Writing a good business plan

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Writing a business plan

Writing a good business plan

If you’re starting a business, or if you're looking to expand your current one, you're going to need a solid, written business plan.

A good business plan provides structure and guidance for every aspect of your venture, and can help save you time and avoid financial mistakes. It can also be instrumental in helping you lock in funding for your venture while providing milestones and goals to measure your progress. 

While writing a business plan can be time consuming, it doesn't have to be overly complicated. There are many resources and templates online that allow you to develop a good business plan. 

You’ll have to provide the financial numbers, goals, marketing strategies and other elements, but once you've gathered that information, writing your business plan is likely going to be easier than you think. 

This is one of the most critical tasks you can do to ensure your small business has a solid map to where you want to go. 

How to write a business plan

The customary business plan has 10 key components that should always be included:

Benefits of a good business plan

Knowing how to write a good business plan will pay off in many different ways. Even if you aren’t seeking funding, it serves as an internal guide to what you want to accomplish and how you're going to do it.

The more detailed the plan, the better understanding you'll have of what needs to be done, what can be eliminated and where you need to improve or gather more resources. As employees or other partners come aboard, it helps ensure that all workers share the same vision and that you're all following the same path.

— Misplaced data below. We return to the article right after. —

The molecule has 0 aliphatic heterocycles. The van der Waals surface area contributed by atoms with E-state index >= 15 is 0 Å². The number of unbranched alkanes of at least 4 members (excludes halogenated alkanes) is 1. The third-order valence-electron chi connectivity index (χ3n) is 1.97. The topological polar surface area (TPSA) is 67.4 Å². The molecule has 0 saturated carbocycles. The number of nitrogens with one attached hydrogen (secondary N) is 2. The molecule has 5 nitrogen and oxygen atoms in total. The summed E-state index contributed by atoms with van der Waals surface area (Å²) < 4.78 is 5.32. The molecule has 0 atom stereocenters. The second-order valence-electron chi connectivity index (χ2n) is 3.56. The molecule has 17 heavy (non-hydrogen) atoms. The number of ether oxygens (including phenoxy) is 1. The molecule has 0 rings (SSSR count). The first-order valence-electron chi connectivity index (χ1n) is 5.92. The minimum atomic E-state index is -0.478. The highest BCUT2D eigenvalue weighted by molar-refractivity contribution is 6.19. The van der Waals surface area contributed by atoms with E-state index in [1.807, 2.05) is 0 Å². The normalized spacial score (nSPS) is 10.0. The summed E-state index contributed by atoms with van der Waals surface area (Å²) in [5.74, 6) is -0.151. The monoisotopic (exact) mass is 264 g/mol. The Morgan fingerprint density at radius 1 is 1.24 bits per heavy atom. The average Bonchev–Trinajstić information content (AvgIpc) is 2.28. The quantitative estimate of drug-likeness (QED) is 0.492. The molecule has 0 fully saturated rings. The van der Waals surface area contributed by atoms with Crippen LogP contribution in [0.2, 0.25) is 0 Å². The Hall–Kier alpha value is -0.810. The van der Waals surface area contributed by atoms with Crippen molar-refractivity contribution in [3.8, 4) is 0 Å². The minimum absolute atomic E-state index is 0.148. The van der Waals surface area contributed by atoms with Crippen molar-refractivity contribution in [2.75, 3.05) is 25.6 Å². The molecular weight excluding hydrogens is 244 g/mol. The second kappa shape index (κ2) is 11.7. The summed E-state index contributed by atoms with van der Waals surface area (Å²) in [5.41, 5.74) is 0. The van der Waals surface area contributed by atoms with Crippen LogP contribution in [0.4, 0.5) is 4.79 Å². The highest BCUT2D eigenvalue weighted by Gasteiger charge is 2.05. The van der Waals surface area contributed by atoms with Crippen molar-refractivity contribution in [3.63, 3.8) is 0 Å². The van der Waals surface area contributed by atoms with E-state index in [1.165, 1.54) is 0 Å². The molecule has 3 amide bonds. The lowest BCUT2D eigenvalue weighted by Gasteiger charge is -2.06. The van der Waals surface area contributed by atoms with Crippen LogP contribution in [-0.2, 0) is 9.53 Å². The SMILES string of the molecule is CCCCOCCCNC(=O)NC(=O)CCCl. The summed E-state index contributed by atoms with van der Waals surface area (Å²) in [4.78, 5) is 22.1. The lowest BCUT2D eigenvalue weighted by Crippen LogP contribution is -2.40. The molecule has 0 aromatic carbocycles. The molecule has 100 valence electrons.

Editing your business plan template

If you find yourself struggling with developing your plan or have difficulty with certain aspects, such as financial projections, look for free resources to help simplify the process. Your bank may offer an interactive template, or you can use the Business Plan Tool provided online by the Small Business Administration to help break it down. 

When you've completed your business plan, review it several times, looking for any typographical or grammatical errors or for areas that aren't explained as thoroughly as they could be. Invite friends and family members to review it and offer constructive feedback. Remember, this plan represents your business to investors, employees and managers; ensure it reflects you and your planned organization.

Creating a good business plan can increase the likelihood not only of a successful launch but also of longer-range success. To help further secure your small business, learn more about Nationwide's small business insurance policies.

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